The French LOVE school breaks. The first day of November is All Saints Day, and so the Vacances de la Toussaint happen at the end of October. And yes, for some reason despite the fact that this is a Catholic holiday, it does not break la laïcité (secularism) that the French school system is based on. One can’t really understand the French, just do as they do 😉

Thanks to the break, I completed 2 weeks of work and am enjoying my first 2 week break now. Love it. I’m using my 2 weeks to explore Scandinavia and started with Oslo, Norway.

Oslo is an expensive expensive expensive city. Also, they aren’t in the European Union and like Sweden and Denmark, use a currency that is on a scale approximately 10 times the euro/dollar. In Norway, this is the krone. It is extremely easy to spend way more money than you normally would because it is such a different number it feels like fake money. 100 krone isn’t nearly as meaningful to me as 10 dollars/euros. It is necessary to be alert, I keep on realizing I am about to spend $6 on a coffee!

All in all, Oslo was an awesome city. It isn’t as popular of a tourist destination because it is expensive and out of the way of other European cities, so it feels much more liveable/comfortable to me than a city like Paris. Also, everyone speaks excellent English. Three cheers for a break from the French language!

Day 1:
I arrived midday and just wandered around. I stayed in the Anker Hostel – one of the cheapest options in Oslo. Very close to Karl Johans Gate (main drag/shopping street), the train station and other popular spots. It was obvious how cheap it was though and I had no interest in spending much time there. It was a rainy few days but I liked it – rainy feels like home. I dropped my bag and wandered without aim (except to find the elusive ATM). Oslo has a harbor and is right on the water, has a lot of interesting shops, and about a million 7-11s.

image

At the end of Karl Johans Gate is a park and the Royal Palace. You can watch the changing of the guard every day at 1:30 and a kind of fun free thing to do in a spendy city.

image
The view of the palace from Karl Johans Gate.

I am addicted to soup, and found a nice cheap soup restaurant, What’soup. In a food court underneath the Steen & Strom department store, there were many good food options. The soup was still 100 NOK but that’s cheap for Oslo! And they have free Wifi!! Really, what more could a girl want?

Day 2:
I always try to find botanical gardens when I travel, they are free, pretty, and I really like them. So first thing was a trip to the Botanical Garden. Very pretty, although I would imagine it’s much better in the spring and summer. You can tell Fall is here.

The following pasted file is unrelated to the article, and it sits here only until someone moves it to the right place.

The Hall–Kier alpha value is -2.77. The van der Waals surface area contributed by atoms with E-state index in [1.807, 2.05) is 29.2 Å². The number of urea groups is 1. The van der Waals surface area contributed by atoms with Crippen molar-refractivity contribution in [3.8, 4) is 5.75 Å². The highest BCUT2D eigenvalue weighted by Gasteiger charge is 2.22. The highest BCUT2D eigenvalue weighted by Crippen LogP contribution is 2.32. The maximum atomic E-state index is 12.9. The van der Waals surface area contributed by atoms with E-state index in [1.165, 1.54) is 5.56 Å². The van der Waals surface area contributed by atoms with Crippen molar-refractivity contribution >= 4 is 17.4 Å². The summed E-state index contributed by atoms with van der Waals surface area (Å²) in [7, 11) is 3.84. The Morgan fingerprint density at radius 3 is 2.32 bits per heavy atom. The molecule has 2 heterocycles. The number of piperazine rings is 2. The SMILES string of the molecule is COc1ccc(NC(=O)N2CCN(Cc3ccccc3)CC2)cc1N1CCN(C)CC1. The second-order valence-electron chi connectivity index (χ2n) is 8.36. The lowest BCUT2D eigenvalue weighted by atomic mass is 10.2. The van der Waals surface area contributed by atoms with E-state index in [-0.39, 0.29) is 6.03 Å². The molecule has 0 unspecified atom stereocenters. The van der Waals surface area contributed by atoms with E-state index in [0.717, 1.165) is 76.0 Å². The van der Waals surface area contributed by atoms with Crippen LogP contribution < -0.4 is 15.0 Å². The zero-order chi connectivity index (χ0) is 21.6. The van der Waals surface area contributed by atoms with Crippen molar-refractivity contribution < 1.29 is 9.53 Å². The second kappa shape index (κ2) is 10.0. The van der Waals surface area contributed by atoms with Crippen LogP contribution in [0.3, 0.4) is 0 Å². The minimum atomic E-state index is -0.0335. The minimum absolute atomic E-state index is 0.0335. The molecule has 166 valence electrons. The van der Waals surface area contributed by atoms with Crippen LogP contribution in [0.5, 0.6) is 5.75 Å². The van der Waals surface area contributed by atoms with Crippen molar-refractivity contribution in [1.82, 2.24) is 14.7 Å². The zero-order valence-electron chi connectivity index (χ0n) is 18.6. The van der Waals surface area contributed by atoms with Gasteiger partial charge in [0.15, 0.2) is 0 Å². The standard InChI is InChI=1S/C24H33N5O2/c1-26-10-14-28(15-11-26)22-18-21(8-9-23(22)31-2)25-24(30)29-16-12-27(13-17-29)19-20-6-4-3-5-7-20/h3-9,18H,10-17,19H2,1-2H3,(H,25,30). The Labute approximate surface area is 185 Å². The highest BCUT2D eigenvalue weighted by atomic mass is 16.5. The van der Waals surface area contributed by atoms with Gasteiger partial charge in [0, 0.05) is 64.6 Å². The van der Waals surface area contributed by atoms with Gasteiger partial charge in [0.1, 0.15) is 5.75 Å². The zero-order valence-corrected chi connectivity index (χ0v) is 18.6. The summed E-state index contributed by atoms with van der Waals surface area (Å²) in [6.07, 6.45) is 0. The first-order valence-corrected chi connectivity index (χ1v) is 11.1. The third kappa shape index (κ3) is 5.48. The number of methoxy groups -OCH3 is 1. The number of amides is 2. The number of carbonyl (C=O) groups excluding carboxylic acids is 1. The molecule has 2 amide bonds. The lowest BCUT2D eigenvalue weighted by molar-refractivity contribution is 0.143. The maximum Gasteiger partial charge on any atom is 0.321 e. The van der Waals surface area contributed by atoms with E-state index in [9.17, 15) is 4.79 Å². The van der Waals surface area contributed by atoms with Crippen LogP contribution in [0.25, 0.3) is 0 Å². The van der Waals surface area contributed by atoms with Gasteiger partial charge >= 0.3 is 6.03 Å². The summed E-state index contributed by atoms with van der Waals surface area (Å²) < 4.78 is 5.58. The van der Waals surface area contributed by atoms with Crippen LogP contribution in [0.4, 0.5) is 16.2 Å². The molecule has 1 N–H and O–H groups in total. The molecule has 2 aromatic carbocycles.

image
View from my walk to the gardens. I have a habit of leaving with a very very general idea of where I am going and spending a long time searching. But then I find places like this and it is worth it!

It took me a long time to find the garden, so by the time is was done there, I was hungry! I found a good bakery and had a norwegian cinnamon bun and coffee and was fueled up for the rest of the day. Oslo has a lot of cool museums and viewpoints but they are pretty spread out, so I bought a 24 hour bus pass for 90 NOK and headed to the Munch Museum. The museum was fine, although I’m not sure I would go back because it was a little pricy for me. Art museums have the best gifts/souvenirs.The art postcards are the best cheap, packable thing to buy so I got some good ones.

I then wandered around the roof of the Oslo Opera House, which was fun. It’s a slanted roof you can walk on and a fun, free thing to do for a couple minutes.

image
Flat Jane in her rain jacket on top of the opera house. (hiiiiii mom!!!)

I then took the bus out to the Fram Museum. This museum was awesome!! And only 40 NOK. It has 2 ships used for artic explorations around 1900 (the Fram and the Gjøa). I’m not a huge museum person, but any adventuring, science person would be interested in this museum. I learned all sorts of things about how the north pole was explored and the ways they studied the unique atmospheric and magnetic properties near the north pole. The museum was well presented and the absolute coolest part was getting to go on the Fram and walk on and below deck. I can’t believe people spent years based out of these small spaces.

image
Their outfits. The explorers learned a lot about living in the arctic from the Inuit people, including the best way to make clothing.
image
One of the biggest cabins on Fram.
image
From on the Fram’s deck.

The last thing I did was go to the Vigeland Sculpture Park on my way back from the Fram. This park has hundreds of sculptures and was a good way to end my day of wandering. Another free park to explore.

image

image

I went back to the food court for a cheapish burrito – the best burrito I’ve had in Europe! (not saying much) and went back to my hostel to plan for Sweden.

Oslo had many things I didn’t do that I would’ve liked to. There is the Holmenkollen ski jump and Kragstotten viewpoint for great views of the city, the Norwegian Folk Museum (an open air museum with traditional Norwegian houses), the Kon-Tiki museum, and the nearby forests. To make that affordable, you can buy an Oslo Pass for admission to all the museums but in the winter they have limited hours and it wasn’t feasible to shove them all into my day. I would love to come back to Norway in the summer for hiking and kayaking or in the winter for snowshoeing and skiing. A beautiful country. And if you head north, you can see the northern lights and fjords!!

To Stockholm we go ✈✈